Moses’ arms were burning. They had been up for hours. The staff of God was raised overhead, the weight of it now unbearable. The fire began in his wrists, burned down his forearms and raged in his shoulders. He willed them not to quiver, not to break. His will was running out.
The Israelites’ fate against the Amalekites depended on him. As fatigue overtook him, and he lowered his arms out of exhaustion, the Israelites wavered. The Amalekites began to win. He pushed the staff back up and Israel regained their footing. They took back the lead. Moses had to keep the staff raised for the Israelites to be victorious. It took all of his concentration to keep the pain from winning. There was no way he was going to make it.
And then his concentration was interrupted. He felt the hands of Aaron and Hur steady his shaking arms. They saw his pain. They saw his need. They would stand with him.
They found a rock for Moses to sit on, and as he sat, they lifted his arms. They kept them steady until sunset, when Joshua overcame the Amalekites with the sword. They did it.
This is one of my very favorite pictures in Scripture of the power, the shear need of community. Moses could not do it. He couldn’t. He tried, and he willed, and he struggled. So his friends literally held his arms up. It’s beautiful.
Can I confess something? In my deepest of places, I wish I didn’t need people. Over and over again, that need brings pain. Disappointment. Rejection. Right now I desperately need my arms to be lifted for me.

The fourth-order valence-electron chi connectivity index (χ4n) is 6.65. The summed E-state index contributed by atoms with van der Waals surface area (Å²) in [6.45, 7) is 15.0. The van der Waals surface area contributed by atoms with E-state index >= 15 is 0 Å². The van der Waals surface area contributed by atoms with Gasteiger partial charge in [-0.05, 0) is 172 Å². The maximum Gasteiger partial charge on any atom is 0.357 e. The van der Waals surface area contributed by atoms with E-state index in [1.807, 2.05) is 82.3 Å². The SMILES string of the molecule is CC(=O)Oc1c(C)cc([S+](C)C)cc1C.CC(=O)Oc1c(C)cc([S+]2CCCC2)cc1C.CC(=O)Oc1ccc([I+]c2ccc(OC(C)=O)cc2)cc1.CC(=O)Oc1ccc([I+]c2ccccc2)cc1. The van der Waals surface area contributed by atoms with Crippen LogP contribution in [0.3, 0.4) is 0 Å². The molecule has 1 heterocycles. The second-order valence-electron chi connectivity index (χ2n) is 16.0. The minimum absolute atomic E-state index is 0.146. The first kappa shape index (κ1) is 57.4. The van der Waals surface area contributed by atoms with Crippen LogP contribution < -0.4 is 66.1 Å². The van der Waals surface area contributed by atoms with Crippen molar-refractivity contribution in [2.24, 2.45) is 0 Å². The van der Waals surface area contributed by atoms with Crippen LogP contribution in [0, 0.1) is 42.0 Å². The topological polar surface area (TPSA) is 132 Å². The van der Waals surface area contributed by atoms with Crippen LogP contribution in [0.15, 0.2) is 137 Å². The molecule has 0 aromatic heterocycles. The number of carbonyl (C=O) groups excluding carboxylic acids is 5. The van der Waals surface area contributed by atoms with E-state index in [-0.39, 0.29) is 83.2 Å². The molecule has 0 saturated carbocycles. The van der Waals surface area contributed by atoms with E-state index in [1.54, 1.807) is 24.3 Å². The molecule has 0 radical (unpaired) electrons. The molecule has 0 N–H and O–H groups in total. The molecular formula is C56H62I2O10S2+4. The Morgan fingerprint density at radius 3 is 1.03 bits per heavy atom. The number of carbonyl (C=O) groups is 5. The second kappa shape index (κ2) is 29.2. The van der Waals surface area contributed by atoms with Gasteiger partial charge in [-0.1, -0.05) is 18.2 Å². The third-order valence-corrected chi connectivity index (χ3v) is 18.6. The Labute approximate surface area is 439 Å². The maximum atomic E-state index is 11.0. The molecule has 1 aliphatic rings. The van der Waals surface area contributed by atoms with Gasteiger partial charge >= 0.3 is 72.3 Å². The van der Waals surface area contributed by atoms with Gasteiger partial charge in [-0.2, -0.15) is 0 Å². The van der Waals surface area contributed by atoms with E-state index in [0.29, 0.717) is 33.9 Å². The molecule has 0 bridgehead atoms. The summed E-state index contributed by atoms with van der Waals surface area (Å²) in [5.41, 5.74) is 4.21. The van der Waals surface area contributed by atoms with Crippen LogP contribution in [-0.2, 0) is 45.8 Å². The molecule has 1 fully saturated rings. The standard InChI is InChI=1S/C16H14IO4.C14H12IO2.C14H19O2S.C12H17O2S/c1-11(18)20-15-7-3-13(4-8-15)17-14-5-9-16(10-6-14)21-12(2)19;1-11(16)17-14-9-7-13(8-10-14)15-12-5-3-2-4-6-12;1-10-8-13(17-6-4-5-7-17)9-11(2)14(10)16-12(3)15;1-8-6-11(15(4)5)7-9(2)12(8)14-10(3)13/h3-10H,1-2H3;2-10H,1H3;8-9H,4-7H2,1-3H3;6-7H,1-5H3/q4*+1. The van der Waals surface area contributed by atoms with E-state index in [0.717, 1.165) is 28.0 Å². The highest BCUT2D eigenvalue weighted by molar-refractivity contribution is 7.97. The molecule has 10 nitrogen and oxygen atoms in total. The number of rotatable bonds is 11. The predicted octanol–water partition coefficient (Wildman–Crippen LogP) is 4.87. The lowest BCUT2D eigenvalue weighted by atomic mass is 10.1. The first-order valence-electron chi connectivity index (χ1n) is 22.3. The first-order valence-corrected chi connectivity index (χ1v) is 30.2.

I am left struggling.
There are those who pass through. A conversation here, a prayer there. People know my story. But very, very few are staying with me until sunset. I catch my breath for a few, but then I’m back at it again on my own. Trying to hold up the weight of the staff that will save.
Community feels like the key to the puzzle I will search for and never own. I initiate, I pursue, and in need, I am still alone.
At the end of the day, I can not make community happen. I can ask, I can share, but I can’t force it into existence. If we were created to live in community, and community is where healing happens, why is it so stinkin’ hard to experience?
If I am honest, and I’m pushing myself to be painfully so in this place, as much as I want to be able to go this alone, I cannot. I have been trying. But my arms are so weary. I want to say that isn’t so, but it is. Day after day, I need a few someones to hear my anxiety and not grow tired of praying for it. I need someone who can speak hope when my thoughts turn so dark they scare me. I need someone who will call me and say, “Are you out of bed today? Get dressed. Let’s face the exhaustion together.”
I need a community to raise my hands.
There is a voice lurking, saying I am too much. It says I’m doing it wrong. My perseverance runs so very thin. My hope-speaking counselor curses at that place for me. I will learn to curse at it too.
My husband speaks a different hope. He said I should ask God for it. Ask God for the community I need. Asking bares the risk of disappointment. But I will.
In my brokenness and exhaustion, I will ask.